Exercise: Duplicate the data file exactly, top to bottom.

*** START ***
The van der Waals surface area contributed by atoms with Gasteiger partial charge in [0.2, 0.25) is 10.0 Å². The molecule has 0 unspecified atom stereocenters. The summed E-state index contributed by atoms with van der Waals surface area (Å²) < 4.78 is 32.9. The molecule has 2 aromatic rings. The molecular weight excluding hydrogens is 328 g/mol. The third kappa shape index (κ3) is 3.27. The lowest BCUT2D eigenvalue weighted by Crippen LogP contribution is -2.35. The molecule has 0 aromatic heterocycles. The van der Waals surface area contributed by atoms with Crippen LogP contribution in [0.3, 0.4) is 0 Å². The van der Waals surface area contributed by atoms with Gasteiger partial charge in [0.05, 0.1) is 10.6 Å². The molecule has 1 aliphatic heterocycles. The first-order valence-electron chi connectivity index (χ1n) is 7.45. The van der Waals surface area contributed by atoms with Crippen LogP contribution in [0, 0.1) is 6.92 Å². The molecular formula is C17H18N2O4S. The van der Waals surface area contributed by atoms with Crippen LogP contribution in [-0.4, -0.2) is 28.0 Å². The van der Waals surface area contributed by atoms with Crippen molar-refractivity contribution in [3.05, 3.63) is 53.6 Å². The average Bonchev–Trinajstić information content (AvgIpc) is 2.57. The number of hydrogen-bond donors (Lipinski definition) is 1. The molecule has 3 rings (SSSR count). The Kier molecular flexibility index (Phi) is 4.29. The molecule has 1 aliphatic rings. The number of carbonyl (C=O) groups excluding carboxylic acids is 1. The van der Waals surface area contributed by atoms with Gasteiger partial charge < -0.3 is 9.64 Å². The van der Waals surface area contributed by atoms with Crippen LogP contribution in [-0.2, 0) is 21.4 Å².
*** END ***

The van der Waals surface area contributed by atoms with Gasteiger partial charge in [0.2, 0.25) is 10.0 Å². The molecule has 0 unspecified atom stereocenters. The summed E-state index contributed by atoms with van der Waals surface area (Å²) < 4.78 is 32.9. The molecule has 2 aromatic rings. The molecular weight excluding hydrogens is 328 g/mol. The third kappa shape index (κ3) is 3.27. The lowest BCUT2D eigenvalue weighted by Crippen LogP contribution is -2.35. The molecule has 0 aromatic heterocycles. The van der Waals surface area contributed by atoms with Crippen LogP contribution in [0.3, 0.4) is 0 Å². The van der Waals surface area contributed by atoms with Gasteiger partial charge in [0.05, 0.1) is 10.6 Å². The molecule has 1 aliphatic heterocycles. The first-order valence-electron chi connectivity index (χ1n) is 7.45. The van der Waals surface area contributed by atoms with Crippen LogP contribution in [0, 0.1) is 6.92 Å². The molecular formula is C17H18N2O4S. The van der Waals surface area contributed by atoms with Crippen LogP contribution in [-0.4, -0.2) is 28.0 Å². The van der Waals surface area contributed by atoms with Crippen molar-refractivity contribution in [3.05, 3.63) is 53.6 Å². The average Bonchev–Trinajstić information content (AvgIpc) is 2.57. The number of hydrogen-bond donors (Lipinski definition) is 1. The molecule has 3 rings (SSSR count). The Kier molecular flexibility index (Phi) is 4.29. The molecule has 1 aliphatic rings. The number of carbonyl (C=O) groups excluding carboxylic acids is 1. The van der Waals surface area contributed by atoms with Gasteiger partial charge < -0.3 is 9.64 Å². The van der Waals surface area contributed by atoms with Crippen LogP contribution in [-0.2, 0) is 21.4 Å².